[0046] In an embodiment, a H2/CO ratio of the synthesis gas obtained is in the range of 1-1.2.

[0047] In an embodiment, the ratio of x to y is selected by using an ab-initio density functional theory calculation for an activation barrier of processing the methane.

[0048] In an embodiment, the ratio x to y is selected by using an ab-initio density functional theory calculation for each elementary reaction of dry reforming of the methane.

[0049] Additional features and advantages are described herein, and will be apparent from the following Detailed Description.

BRIEF DESCRIPTION OF THE DRAWINGS

[0050] Figure 1 is a set of diagrams showing slab models of various copper coverage Cu/Ni models studied using DFT. Figure l(i) shows the top view and Figure l(ii) shows the side view of the same model system. Figure 1(a) shows 1 ME Cu coverage system; Figure 1(b) shows 1/3 ME Cu coverage system; and Figure 1(c) shows 1/9 Cu coverage system. These systems are then compared to the pure Ni system shown in Figure 1(d).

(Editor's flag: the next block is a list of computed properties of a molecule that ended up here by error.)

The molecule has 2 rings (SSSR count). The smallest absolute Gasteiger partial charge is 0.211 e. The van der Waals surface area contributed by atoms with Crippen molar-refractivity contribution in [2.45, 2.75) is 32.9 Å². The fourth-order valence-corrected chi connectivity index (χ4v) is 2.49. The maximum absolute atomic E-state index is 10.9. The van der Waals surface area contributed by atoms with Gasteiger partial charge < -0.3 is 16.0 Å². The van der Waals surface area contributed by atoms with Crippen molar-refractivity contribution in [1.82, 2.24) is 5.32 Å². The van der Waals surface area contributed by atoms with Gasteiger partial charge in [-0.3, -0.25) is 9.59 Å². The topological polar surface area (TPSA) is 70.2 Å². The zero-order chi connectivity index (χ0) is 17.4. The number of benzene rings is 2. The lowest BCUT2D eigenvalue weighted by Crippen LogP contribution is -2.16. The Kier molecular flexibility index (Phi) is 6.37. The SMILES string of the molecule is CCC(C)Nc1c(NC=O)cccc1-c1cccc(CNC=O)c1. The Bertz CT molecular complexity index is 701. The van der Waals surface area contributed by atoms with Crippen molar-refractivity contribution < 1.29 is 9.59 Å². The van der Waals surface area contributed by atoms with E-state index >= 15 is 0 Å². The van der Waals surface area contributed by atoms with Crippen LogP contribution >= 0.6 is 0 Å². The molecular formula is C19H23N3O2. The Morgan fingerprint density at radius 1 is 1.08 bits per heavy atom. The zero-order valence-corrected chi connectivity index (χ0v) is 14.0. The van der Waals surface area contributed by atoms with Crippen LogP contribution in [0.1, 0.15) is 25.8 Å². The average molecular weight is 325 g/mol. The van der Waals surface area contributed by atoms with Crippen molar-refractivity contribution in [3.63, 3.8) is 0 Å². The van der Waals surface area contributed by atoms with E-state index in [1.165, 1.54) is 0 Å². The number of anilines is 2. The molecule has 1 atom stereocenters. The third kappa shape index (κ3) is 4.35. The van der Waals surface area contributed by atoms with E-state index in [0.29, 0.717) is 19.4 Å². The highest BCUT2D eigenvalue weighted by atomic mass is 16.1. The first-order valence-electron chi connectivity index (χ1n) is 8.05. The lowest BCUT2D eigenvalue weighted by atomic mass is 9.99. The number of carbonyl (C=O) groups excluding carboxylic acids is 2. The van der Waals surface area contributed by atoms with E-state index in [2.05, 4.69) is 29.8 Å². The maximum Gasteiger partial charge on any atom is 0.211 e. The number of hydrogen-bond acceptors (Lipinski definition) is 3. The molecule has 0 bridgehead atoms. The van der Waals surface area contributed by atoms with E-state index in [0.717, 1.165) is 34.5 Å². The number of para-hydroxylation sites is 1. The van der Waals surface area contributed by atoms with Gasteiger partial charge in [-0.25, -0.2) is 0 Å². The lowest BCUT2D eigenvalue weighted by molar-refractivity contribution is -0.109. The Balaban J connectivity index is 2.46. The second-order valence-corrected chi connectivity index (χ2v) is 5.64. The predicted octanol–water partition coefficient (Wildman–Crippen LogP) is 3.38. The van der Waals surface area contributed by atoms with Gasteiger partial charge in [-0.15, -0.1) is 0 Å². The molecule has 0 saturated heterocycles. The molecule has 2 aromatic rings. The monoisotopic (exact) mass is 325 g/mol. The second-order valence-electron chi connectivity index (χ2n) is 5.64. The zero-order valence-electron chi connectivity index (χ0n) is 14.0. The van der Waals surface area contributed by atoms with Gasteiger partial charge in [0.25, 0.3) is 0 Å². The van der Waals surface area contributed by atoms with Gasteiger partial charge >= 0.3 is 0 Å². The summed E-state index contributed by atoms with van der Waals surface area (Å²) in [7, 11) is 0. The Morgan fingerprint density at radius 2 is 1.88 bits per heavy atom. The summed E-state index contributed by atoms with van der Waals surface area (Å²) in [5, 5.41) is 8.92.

[0051] Figure 2 is a graph showing reaction energy profile for methane dissociation for pure Ni compared to high loading Cu/Ni bimetallic system.

[0052] Figure 3 is a set of graphs showing activation barriers of (a) C formation via the CH dissociation pathway and (b) C elimination by oxidation with O to form CO.

[0053] Figure 4 is a graph showing TPR analysis of (a) 10%Ni/y-AhOi. (b) 10% (Ni: Cu-3: l)/y-Al203, (c) 10% (Ni: Cu-8: l)/y-Al203 and (d) 10% (Ni: Cu-10: l)/y-Al2O3 samples.

[0054] Figure 5 is a set of graphs showing XRD patterns of (I) calcined and (II) reduced: (a) 10%Ni/y-AhO3, (b) 10% (Ni: Cu-3: l)/y-Ah03, (c) 10% (Ni: Cu-8: l)/y-Ah03 and (d) 10% (Ni: Cu-10: l)/y-AhO3 catalysts samples. (*: y-AhOi. · : NiO, o : Ni°,□: N1AI2O4) [0055] Figure 6 is a set of graphs showing catalytic performance of Cu/Ni catalyst (a) CH4 conversions, (b) CCh conversions and (c) H2/CO ratios versus TOS for CO2 reforming of methane at 650 °C and CH4/CO2 = 1. Reaction conditions: Catalyst weight: 5.5mg, diluent (S1O2) weight: lOOmg, CH4/C02 = 1, flow rate: 30mL/min, at atmospheric pressure.

[0056] Figure 7 is a set of graphs showing catalytic performance of different catalysts (a) CH4 and CO2 conversions and (b) H2/CO ratios versus TOS for CO2 reforming of methane at 650 °C and CH4/CO2 = 1 over 10% Ni/AhO3. Reaction conditions: Catalyst weight: 5.5mg, diluent (S1O2) weight: lOOmg, CHi/COr/He/Ar: 10/10/68/2, flow rate: 30mL/min, reaction temperature: 650°C at atmospheric pressure.